by Joannah N Zimbe
Breastfeeding saves nearly a million lives per year by reducing the risk of breast and ovarian cancer, according to World Health Organization. WHO calls on nations to ‘support breastfeeding for a healthier planet and Qatar’s Women’s Wellness and Research Centre steps up.
In support of World Breastfeeding Week 2020, Al Wakra Hospital’s Women’s Wellness and Research Centre (WWRC) is holding breastfeeding virtual training and telephone consultations for pregnant women and mothers of new babies.
The hospital’s activities run from August 11 to 13 during the World Health Organisation’s week-long breastfeeding event. This global initiative aims to promote breastfeeding support services for mothers, ensuring they have the advice and reassurance they need to ‘nourish their babies optimally’ and provide them with the ‘best possible start in life’.
WWRC’s activities have been organised through its ‘Baby Friendly Hospital Initiative’. They’ve seen a team of lactation consultants, breastfeeding resource nurses and patient family educators answer breastfeeding questions from pregnant women and mothers. They have also been working with in-patient mothers to teach skills that will help them exclusively breastfeed for the first six months of their baby’s life.
Dr. Amal Abu Bakr Arbab from the Baby Friendly Hospital Initiative says: “The objective of this year’s World Breastfeeding Week is not only to inform people about the links between breastfeeding and the environment, but also to galvanise action on improving the health of the planet and people through breastfeeding.”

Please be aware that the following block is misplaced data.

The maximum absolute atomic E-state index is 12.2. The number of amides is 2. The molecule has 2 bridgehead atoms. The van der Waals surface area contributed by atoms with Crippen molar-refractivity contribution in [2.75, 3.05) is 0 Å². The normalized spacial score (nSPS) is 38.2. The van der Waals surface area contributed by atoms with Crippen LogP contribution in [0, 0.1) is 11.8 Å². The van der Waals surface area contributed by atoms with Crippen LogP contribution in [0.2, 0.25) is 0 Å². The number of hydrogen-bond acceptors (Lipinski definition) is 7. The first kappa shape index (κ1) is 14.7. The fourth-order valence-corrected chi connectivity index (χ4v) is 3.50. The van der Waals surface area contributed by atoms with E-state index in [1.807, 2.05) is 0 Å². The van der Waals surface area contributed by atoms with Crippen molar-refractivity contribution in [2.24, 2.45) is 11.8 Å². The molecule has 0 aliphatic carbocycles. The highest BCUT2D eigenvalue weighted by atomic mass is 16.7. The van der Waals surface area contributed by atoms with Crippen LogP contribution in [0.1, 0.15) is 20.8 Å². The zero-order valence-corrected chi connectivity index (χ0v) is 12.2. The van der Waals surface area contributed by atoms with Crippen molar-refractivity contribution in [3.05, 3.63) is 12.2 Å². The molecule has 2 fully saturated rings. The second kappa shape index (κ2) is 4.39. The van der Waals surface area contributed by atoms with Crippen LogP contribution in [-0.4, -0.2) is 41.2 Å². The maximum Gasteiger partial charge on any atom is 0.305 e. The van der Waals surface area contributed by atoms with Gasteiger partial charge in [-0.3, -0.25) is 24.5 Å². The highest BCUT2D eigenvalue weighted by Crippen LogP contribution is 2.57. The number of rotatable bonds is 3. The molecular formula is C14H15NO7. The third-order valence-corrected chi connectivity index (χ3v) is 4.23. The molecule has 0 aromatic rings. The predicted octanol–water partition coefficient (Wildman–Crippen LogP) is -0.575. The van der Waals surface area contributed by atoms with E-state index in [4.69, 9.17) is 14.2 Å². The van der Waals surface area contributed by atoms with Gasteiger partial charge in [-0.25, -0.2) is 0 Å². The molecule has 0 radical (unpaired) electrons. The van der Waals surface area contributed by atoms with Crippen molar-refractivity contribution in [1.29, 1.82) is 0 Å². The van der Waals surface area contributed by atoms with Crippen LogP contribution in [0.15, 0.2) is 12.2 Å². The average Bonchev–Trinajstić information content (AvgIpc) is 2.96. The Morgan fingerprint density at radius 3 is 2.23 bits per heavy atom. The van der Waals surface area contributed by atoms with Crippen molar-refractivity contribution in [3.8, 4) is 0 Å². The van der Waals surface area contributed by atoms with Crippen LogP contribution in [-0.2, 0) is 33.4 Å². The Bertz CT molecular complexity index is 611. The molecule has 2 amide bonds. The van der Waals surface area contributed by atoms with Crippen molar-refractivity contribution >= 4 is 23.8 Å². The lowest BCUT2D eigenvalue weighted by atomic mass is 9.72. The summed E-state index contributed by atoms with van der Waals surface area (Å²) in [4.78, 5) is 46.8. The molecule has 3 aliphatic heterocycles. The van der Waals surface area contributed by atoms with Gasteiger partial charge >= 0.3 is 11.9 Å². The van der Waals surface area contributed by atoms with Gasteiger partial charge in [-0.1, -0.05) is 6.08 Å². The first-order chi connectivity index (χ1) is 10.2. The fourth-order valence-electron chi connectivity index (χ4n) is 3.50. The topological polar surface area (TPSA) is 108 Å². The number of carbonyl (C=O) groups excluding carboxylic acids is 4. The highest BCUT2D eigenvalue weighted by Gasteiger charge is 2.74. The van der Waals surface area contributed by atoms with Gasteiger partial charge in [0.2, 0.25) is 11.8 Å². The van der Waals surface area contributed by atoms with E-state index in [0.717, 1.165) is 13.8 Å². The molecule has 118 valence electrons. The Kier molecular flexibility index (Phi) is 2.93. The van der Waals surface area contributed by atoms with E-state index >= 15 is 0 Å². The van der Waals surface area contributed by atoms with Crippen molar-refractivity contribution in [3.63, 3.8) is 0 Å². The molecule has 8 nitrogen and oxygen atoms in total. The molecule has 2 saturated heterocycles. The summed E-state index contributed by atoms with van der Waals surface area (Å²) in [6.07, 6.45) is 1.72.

Most breastfeeding images in the media portray an idyllic and simple experience, but this is not always the case. Research has demonstrated that mothers and other caregivers require active support for establishing and sustaining appropriate breastfeeding practices. And, according to a study by Sidra Medicine, lack of information and support by family and workplace prevents mothers from wanting to continue breastfeeding.
According to Dr. Marwa Samir Hamdy, Lactation Specialist at Al Wakra Hospital, a study held in 2015 revealed that just 18 percent of Qatari mothers and 36 percent of expatriate mothers in Qatar exclusively breastfed their babies in the first six months after giving birth. However more recent studies show this is changing as education and support for new mothers takes effect.
Dr. Marwa says: “Babies should be exclusively breastfed during the first six months. It is a natural way of providing young infants with the nutrients, antibodies, enzymes, and substances they need for healthy growth and development.
“Our antenatal clinics encourage and prepare women for breastfeeding, prior to delivery. A doctor examines the mother and if she shows any complications that may hinder breastfeeding, necessary guidance and medicines are provided. The aim is to increase the number of mothers who breastfeed their babies at least during the first six months.”
Many women who need help, advice and coaching don’t always turn to a doctor; support can also come from friends and family who have had their own experiences. The experts at WWRC emphasise that new mothers are never alone with concerns about breastfeeding — there are almost certainly many women who have exactly the same concerns and questions.